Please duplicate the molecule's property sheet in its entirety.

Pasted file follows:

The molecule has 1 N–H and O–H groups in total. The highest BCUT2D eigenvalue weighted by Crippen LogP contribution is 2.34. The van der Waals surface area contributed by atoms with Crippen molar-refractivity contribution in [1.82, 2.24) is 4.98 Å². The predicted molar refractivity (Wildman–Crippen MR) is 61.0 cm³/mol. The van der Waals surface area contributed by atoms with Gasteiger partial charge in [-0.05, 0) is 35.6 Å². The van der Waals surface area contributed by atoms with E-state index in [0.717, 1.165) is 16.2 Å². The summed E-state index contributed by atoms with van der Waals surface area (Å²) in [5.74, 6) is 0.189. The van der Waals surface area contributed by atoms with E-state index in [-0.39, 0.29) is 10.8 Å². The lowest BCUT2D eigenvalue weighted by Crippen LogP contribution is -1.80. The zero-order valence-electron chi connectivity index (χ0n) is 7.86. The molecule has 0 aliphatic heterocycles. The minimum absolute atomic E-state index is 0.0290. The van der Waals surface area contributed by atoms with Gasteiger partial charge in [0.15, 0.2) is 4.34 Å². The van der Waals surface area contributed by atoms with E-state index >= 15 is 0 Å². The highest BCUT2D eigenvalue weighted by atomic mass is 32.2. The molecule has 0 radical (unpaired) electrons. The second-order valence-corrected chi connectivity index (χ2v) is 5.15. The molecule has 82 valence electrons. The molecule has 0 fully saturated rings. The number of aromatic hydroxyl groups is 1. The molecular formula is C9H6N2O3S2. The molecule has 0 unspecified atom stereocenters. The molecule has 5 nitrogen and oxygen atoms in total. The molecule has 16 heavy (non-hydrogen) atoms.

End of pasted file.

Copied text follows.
The molecule has 1 N–H and O–H groups in total. The highest BCUT2D eigenvalue weighted by Crippen LogP contribution is 2.34. The van der Waals surface area contributed by atoms with Crippen molar-refractivity contribution in [1.82, 2.24) is 4.98 Å². The predicted molar refractivity (Wildman–Crippen MR) is 61.0 cm³/mol. The van der Waals surface area contributed by atoms with Gasteiger partial charge in [-0.05, 0) is 35.6 Å². The van der Waals surface area contributed by atoms with E-state index in [0.717, 1.165) is 16.2 Å². The summed E-state index contributed by atoms with van der Waals surface area (Å²) in [5.74, 6) is 0.189. The van der Waals surface area contributed by atoms with E-state index in [-0.39, 0.29) is 10.8 Å². The lowest BCUT2D eigenvalue weighted by Crippen LogP contribution is -1.80. The zero-order valence-electron chi connectivity index (χ0n) is 7.86. The molecule has 0 aliphatic heterocycles. The minimum absolute atomic E-state index is 0.0290. The van der Waals surface area contributed by atoms with Gasteiger partial charge in [0.15, 0.2) is 4.34 Å². The van der Waals surface area contributed by atoms with E-state index >= 15 is 0 Å². The highest BCUT2D eigenvalue weighted by atomic mass is 32.2. The molecule has 0 radical (unpaired) electrons. The second-order valence-corrected chi connectivity index (χ2v) is 5.15. The molecule has 82 valence electrons. The molecule has 0 fully saturated rings. The number of aromatic hydroxyl groups is 1. The molecular formula is C9H6N2O3S2. The molecule has 0 unspecified atom stereocenters. The molecule has 5 nitrogen and oxygen atoms in total. The molecule has 16 heavy (non-hydrogen) atoms.